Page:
By Drew Ailes
By Courtney Harrell
By Kyra Scrimgeour
By Jena Ardell
By Mary Willson
By Bree Davies
By Tom Murphy
By Tom Murphy
MURS, a card-carrying member of the Cali-centric rap crew Living Legends, just released his third record, titled The End of the Beginning. Meanwhile, a recent bacchanalian binge in the city Bugsy Siegel built almost spelled the beginning of the end of his still-burgeoning career.
"I had a wild night in Vegas," he says. After a night spent prowling the streets and various boudoirs like a hip-hop Caligula, MURS was returning to his suite in the wee hours of the morning when he realized he had an early interview with a writer from Vicemagazine. Eschewing sleep, he approached the interview like a smooth hybrid of Hugh Hefner and Freddy "The Hammer" Williamson putting the mack down on Playboy After Dark. Still in player mode, he had more on his mind than just talking about the new record.
"Since it was from Vicemagazine, I thought it would be all right to be a little out there," he says. "I propositioned the writer in a joking manner, and she said no, whatever, and that was it."
Or so he thought. Unaware of the writer's esteemed reputation as a feminist punk-rock scribe, the artist did not anticipate the backlash that followed. "A couple of days later, I get a call from my publicist [Kathryn Frazier], and she's yelling at me about propositioning a writer of such stature. She's telling me she's a punk-rock feminist, and how could you treat her like this," he recalls. Even so, he hoped the incident would pass, like a bad hangover.
Unfortunately, it was one of those hangovers that lingered long after the liquid poison had dissipated. Before the issue went to press, the editors at Vice apparently decided to embellish the writer's story, changing her response to MURS's playful advances from a "no" to a "yes."
"She got a severe response from all of her feminist readers," says MURS. "Like, 'Why did you let that a-hole get away with propositioning you, and why would you say yes?' She's mad at Vice, she's talking about lawsuits, so she e-mails them, and they tell her to F off."
Given the looming potential for litigation -- and the sorry state of his relationship with his publicist -- MURS could foresee The End of the Beginning dying a slow, painful death. Fortunately, he has since mended his relationship with Frazier, and a friend of the writer's has informed MURS that she doesn't harbor any ill feelings toward him. "He was like, 'She doesn't think you're an asshole; she thinks you're just a guy,'" he says, laughing. The rapper would like to dispel the notion that he's a misogynist. He points to his collaboration with Slug on Felt: A Tribute to Christina Ricci, as proof positive that his attitude has changed. Many in the indie-rap community view the actress as the feminine ideal for her beauty and intelligence, which are reflected in her maverick film roles. MURS is a guy who, regardless of what others might think of him, always says what's on his mind -- a quality that defines him as much as his moniker, an acronym that stands for Making Underground Raw Shit. These two elements can be found in abundance on The End of the Beginning, put out by rapper El-P's Definitive Jux Records. MURS is the first West Coast artist to come out on the New York-based label, which has assumed deity-like status in the hip-hop underground.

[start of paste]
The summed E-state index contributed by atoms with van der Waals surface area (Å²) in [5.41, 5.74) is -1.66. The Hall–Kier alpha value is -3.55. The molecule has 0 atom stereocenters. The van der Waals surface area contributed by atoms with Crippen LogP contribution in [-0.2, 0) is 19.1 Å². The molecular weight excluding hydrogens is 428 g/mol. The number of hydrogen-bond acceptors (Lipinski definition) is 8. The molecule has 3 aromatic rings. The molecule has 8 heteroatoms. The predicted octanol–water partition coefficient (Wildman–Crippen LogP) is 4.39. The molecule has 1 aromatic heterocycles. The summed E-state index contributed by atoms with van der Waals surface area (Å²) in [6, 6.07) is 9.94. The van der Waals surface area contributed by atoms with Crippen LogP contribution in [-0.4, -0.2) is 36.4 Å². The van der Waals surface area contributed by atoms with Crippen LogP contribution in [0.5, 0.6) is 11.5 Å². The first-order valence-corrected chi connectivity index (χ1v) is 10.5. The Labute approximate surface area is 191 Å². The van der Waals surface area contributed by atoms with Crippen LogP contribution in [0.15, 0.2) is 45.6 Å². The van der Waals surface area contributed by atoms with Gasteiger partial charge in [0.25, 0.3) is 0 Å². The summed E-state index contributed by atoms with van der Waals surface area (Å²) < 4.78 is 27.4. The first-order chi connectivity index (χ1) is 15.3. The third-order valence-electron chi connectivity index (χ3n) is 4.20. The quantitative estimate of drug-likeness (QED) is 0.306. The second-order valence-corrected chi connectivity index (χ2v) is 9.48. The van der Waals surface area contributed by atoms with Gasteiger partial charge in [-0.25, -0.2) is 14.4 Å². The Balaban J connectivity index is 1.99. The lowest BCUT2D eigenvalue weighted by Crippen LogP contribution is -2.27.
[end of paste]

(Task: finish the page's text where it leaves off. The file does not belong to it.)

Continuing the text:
At first the rapper's more traditional, laid-back Cali flow seems to be in stark contrast to the claustrophobic dystopian sounds generated by El-P and his crew of artists -- Aesop Rock, Rjd2, Mr. Lif, and Cannibal Ox. However, what links MURS to these Def Jukies is his commitment to creating music that is a true alternative to the materialistic hip-pop that dominates the airwaves today. Moreover, the addition of the left-coast MC has helped diversify the franchise.
"Not that I'm a big help to Def Jux, but I thought it would be good -- before they got pigeonholed as this weird, abstract avant-garde label -- that I come with my style of rap, which is extremely straightahead," MURS explains. "I thought it would be good for the label because it would add depth. Not only am I from the West Coast, but I'm a whole different style of hip-hop."
A number of producers, both known (Shock G, El-P, Ant) and lesser known (Belief, Oh No, Blockhead), stack the store with jazz, funk, soul and old-school breakbeats, helping MURS define his style. The supporting cast serves him well on tracks like the Belief-produced "Brotherly Love," a song in which the artist addresses his little brother and the other kids in his L.A. neighborhood. "A lot of people make songs directed toward saving the youth, but that's a bunch of crap, because none of these rappers -- Mos Def, Talib Kweli -- they don't know these kids. They're not on a first-name basis with their mother, like I am," says the rapper.
On the first verse of the song, MURS speaks directly to his brother: "Man, you 21 and I still can't believe it, been living on your own/Just hard to conceive/That you on the right track, out pursuing that knowledge/But a few years back, I couldn't see you in college/You was all out crippin', brought a gun in the house/My first thought was to take it, give you one to the mouth/But never that, we been through way too much."